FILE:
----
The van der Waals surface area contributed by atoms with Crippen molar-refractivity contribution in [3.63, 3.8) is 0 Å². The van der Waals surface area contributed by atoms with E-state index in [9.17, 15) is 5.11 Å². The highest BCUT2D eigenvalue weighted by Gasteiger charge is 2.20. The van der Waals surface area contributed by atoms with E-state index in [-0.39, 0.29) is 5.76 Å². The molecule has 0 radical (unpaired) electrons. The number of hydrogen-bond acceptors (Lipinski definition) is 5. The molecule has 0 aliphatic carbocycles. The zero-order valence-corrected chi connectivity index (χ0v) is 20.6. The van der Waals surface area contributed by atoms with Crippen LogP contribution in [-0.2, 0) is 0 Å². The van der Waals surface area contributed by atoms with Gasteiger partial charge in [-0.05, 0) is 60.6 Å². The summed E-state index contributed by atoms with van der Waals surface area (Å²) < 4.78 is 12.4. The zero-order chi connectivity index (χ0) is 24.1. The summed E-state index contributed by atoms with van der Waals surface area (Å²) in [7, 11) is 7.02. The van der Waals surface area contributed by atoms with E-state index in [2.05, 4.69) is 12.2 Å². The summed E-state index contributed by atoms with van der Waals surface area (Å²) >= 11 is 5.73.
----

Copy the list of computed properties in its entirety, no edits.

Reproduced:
The van der Waals surface area contributed by atoms with Crippen molar-refractivity contribution in [3.63, 3.8) is 0 Å². The van der Waals surface area contributed by atoms with E-state index in [9.17, 15) is 5.11 Å². The highest BCUT2D eigenvalue weighted by Gasteiger charge is 2.20. The van der Waals surface area contributed by atoms with E-state index in [-0.39, 0.29) is 5.76 Å². The molecule has 0 radical (unpaired) electrons. The number of hydrogen-bond acceptors (Lipinski definition) is 5. The molecule has 0 aliphatic carbocycles. The zero-order valence-corrected chi connectivity index (χ0v) is 20.6. The van der Waals surface area contributed by atoms with Crippen LogP contribution in [-0.2, 0) is 0 Å². The van der Waals surface area contributed by atoms with Gasteiger partial charge in [-0.05, 0) is 60.6 Å². The summed E-state index contributed by atoms with van der Waals surface area (Å²) < 4.78 is 12.4. The zero-order chi connectivity index (χ0) is 24.1. The summed E-state index contributed by atoms with van der Waals surface area (Å²) in [7, 11) is 7.02. The van der Waals surface area contributed by atoms with E-state index in [2.05, 4.69) is 12.2 Å². The summed E-state index contributed by atoms with van der Waals surface area (Å²) >= 11 is 5.73.